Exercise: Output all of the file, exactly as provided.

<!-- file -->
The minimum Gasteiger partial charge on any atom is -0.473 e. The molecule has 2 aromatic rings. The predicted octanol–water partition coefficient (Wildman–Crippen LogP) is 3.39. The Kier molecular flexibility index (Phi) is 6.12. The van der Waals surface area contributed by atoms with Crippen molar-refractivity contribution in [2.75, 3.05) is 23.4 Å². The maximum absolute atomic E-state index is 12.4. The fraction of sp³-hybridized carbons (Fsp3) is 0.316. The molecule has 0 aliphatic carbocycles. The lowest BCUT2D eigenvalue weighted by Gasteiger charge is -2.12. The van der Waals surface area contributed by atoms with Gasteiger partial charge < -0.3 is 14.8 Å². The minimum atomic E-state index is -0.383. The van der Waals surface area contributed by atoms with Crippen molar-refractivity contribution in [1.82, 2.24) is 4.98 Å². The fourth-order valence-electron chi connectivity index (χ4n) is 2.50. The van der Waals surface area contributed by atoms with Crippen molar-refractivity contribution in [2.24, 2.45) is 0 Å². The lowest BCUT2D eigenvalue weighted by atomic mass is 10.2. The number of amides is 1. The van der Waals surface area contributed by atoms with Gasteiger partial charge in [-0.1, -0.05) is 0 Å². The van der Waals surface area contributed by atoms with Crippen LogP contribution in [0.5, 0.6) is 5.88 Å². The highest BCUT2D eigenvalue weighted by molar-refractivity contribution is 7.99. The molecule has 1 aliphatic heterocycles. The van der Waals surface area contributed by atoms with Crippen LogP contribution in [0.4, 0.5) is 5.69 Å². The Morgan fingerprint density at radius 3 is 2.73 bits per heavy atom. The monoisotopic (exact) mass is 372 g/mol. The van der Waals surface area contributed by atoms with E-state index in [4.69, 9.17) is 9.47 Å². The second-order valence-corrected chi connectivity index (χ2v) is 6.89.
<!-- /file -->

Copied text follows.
The minimum Gasteiger partial charge on any atom is -0.473 e. The molecule has 2 aromatic rings. The predicted octanol–water partition coefficient (Wildman–Crippen LogP) is 3.39. The Kier molecular flexibility index (Phi) is 6.12. The van der Waals surface area contributed by atoms with Crippen molar-refractivity contribution in [2.75, 3.05) is 23.4 Å². The maximum absolute atomic E-state index is 12.4. The fraction of sp³-hybridized carbons (Fsp3) is 0.316. The molecule has 0 aliphatic carbocycles. The lowest BCUT2D eigenvalue weighted by Gasteiger charge is -2.12. The van der Waals surface area contributed by atoms with Gasteiger partial charge < -0.3 is 14.8 Å². The minimum atomic E-state index is -0.383. The van der Waals surface area contributed by atoms with Crippen molar-refractivity contribution in [1.82, 2.24) is 4.98 Å². The fourth-order valence-electron chi connectivity index (χ4n) is 2.50. The van der Waals surface area contributed by atoms with Crippen molar-refractivity contribution in [2.24, 2.45) is 0 Å². The lowest BCUT2D eigenvalue weighted by atomic mass is 10.2. The number of amides is 1. The van der Waals surface area contributed by atoms with Gasteiger partial charge in [-0.1, -0.05) is 0 Å². The van der Waals surface area contributed by atoms with Crippen LogP contribution in [0.5, 0.6) is 5.88 Å². The highest BCUT2D eigenvalue weighted by molar-refractivity contribution is 7.99. The molecule has 1 aliphatic heterocycles. The van der Waals surface area contributed by atoms with Crippen LogP contribution in [0.4, 0.5) is 5.69 Å². The Morgan fingerprint density at radius 3 is 2.73 bits per heavy atom. The monoisotopic (exact) mass is 372 g/mol. The van der Waals surface area contributed by atoms with E-state index in [4.69, 9.17) is 9.47 Å². The second-order valence-corrected chi connectivity index (χ2v) is 6.89.